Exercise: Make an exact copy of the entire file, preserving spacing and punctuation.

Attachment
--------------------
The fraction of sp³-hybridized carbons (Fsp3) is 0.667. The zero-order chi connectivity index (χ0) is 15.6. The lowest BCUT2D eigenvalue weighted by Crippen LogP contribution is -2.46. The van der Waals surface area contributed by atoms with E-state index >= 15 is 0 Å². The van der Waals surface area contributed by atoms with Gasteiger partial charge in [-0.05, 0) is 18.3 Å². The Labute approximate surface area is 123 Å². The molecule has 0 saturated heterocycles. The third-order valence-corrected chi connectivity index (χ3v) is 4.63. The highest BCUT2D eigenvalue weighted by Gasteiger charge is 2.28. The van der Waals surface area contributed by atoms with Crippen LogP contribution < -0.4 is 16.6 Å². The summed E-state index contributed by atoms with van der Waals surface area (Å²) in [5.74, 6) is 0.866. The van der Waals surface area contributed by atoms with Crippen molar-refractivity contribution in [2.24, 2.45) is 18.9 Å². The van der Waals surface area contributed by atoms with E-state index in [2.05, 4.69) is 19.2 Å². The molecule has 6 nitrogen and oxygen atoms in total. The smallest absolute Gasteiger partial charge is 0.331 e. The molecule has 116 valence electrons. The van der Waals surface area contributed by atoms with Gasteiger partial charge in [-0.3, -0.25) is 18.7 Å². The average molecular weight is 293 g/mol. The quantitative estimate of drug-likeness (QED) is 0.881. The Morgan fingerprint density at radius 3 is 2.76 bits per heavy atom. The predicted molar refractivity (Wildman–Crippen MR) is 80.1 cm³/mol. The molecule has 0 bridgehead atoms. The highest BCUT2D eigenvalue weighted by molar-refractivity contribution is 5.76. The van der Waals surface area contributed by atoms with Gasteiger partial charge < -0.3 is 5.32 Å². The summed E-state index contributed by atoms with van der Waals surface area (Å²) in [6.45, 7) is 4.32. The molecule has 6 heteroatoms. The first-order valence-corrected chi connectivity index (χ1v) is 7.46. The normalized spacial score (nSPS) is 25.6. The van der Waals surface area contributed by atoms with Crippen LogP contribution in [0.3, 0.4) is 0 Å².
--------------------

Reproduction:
The fraction of sp³-hybridized carbons (Fsp3) is 0.667. The zero-order chi connectivity index (χ0) is 15.6. The lowest BCUT2D eigenvalue weighted by Crippen LogP contribution is -2.46. The van der Waals surface area contributed by atoms with E-state index >= 15 is 0 Å². The van der Waals surface area contributed by atoms with Gasteiger partial charge in [-0.05, 0) is 18.3 Å². The Labute approximate surface area is 123 Å². The molecule has 0 saturated heterocycles. The third-order valence-corrected chi connectivity index (χ3v) is 4.63. The highest BCUT2D eigenvalue weighted by Gasteiger charge is 2.28. The van der Waals surface area contributed by atoms with Crippen LogP contribution < -0.4 is 16.6 Å². The summed E-state index contributed by atoms with van der Waals surface area (Å²) in [5.74, 6) is 0.866. The van der Waals surface area contributed by atoms with Crippen molar-refractivity contribution in [2.24, 2.45) is 18.9 Å². The van der Waals surface area contributed by atoms with E-state index in [2.05, 4.69) is 19.2 Å². The molecule has 6 nitrogen and oxygen atoms in total. The smallest absolute Gasteiger partial charge is 0.331 e. The molecule has 116 valence electrons. The van der Waals surface area contributed by atoms with Gasteiger partial charge in [-0.3, -0.25) is 18.7 Å². The average molecular weight is 293 g/mol. The quantitative estimate of drug-likeness (QED) is 0.881. The Morgan fingerprint density at radius 3 is 2.76 bits per heavy atom. The predicted molar refractivity (Wildman–Crippen MR) is 80.1 cm³/mol. The molecule has 0 bridgehead atoms. The highest BCUT2D eigenvalue weighted by molar-refractivity contribution is 5.76. The van der Waals surface area contributed by atoms with Gasteiger partial charge < -0.3 is 5.32 Å². The summed E-state index contributed by atoms with van der Waals surface area (Å²) in [6.45, 7) is 4.32. The molecule has 6 heteroatoms. The first-order valence-corrected chi connectivity index (χ1v) is 7.46. The normalized spacial score (nSPS) is 25.6. The van der Waals surface area contributed by atoms with Crippen LogP contribution in [0.3, 0.4) is 0 Å².